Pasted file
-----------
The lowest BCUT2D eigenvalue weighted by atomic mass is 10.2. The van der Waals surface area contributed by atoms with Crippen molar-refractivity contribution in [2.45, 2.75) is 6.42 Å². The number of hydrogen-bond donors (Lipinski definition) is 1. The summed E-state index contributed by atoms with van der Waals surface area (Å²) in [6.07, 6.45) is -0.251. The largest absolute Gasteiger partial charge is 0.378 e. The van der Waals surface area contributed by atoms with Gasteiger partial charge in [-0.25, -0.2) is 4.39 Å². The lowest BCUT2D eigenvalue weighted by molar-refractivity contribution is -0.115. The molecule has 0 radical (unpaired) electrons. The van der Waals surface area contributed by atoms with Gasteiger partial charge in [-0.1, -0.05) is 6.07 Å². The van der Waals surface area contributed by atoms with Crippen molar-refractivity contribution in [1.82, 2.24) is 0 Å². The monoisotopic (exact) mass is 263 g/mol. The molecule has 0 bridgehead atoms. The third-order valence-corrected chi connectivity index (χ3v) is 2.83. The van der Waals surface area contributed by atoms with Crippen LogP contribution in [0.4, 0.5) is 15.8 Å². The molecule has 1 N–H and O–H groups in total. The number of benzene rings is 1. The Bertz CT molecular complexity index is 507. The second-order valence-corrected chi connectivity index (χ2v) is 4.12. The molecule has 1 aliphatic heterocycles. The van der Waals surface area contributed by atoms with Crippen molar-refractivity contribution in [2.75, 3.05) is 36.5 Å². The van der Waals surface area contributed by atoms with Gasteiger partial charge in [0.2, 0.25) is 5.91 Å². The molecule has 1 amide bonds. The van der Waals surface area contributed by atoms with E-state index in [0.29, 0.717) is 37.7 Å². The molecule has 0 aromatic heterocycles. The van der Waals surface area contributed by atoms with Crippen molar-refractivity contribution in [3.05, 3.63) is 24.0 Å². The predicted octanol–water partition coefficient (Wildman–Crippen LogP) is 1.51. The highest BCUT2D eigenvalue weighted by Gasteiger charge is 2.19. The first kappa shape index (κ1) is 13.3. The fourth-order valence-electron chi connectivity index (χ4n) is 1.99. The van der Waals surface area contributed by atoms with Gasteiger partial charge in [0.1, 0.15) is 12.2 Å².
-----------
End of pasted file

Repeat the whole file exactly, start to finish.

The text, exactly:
The lowest BCUT2D eigenvalue weighted by atomic mass is 10.2. The van der Waals surface area contributed by atoms with Crippen molar-refractivity contribution in [2.45, 2.75) is 6.42 Å². The number of hydrogen-bond donors (Lipinski definition) is 1. The summed E-state index contributed by atoms with van der Waals surface area (Å²) in [6.07, 6.45) is -0.251. The largest absolute Gasteiger partial charge is 0.378 e. The van der Waals surface area contributed by atoms with Gasteiger partial charge in [-0.25, -0.2) is 4.39 Å². The lowest BCUT2D eigenvalue weighted by molar-refractivity contribution is -0.115. The molecule has 0 radical (unpaired) electrons. The van der Waals surface area contributed by atoms with Gasteiger partial charge in [-0.1, -0.05) is 6.07 Å². The van der Waals surface area contributed by atoms with Crippen molar-refractivity contribution in [1.82, 2.24) is 0 Å². The monoisotopic (exact) mass is 263 g/mol. The molecule has 0 bridgehead atoms. The third-order valence-corrected chi connectivity index (χ3v) is 2.83. The van der Waals surface area contributed by atoms with Crippen LogP contribution in [0.4, 0.5) is 15.8 Å². The molecule has 1 N–H and O–H groups in total. The number of benzene rings is 1. The Bertz CT molecular complexity index is 507. The second-order valence-corrected chi connectivity index (χ2v) is 4.12. The molecule has 1 aliphatic heterocycles. The van der Waals surface area contributed by atoms with Crippen molar-refractivity contribution in [2.75, 3.05) is 36.5 Å². The van der Waals surface area contributed by atoms with Gasteiger partial charge in [0.2, 0.25) is 5.91 Å². The molecule has 1 amide bonds. The van der Waals surface area contributed by atoms with E-state index in [0.29, 0.717) is 37.7 Å². The molecule has 0 aromatic heterocycles. The van der Waals surface area contributed by atoms with Crippen molar-refractivity contribution in [3.05, 3.63) is 24.0 Å². The predicted octanol–water partition coefficient (Wildman–Crippen LogP) is 1.51. The highest BCUT2D eigenvalue weighted by Gasteiger charge is 2.19. The first kappa shape index (κ1) is 13.3. The fourth-order valence-electron chi connectivity index (χ4n) is 1.99. The van der Waals surface area contributed by atoms with Gasteiger partial charge in [0.1, 0.15) is 12.2 Å².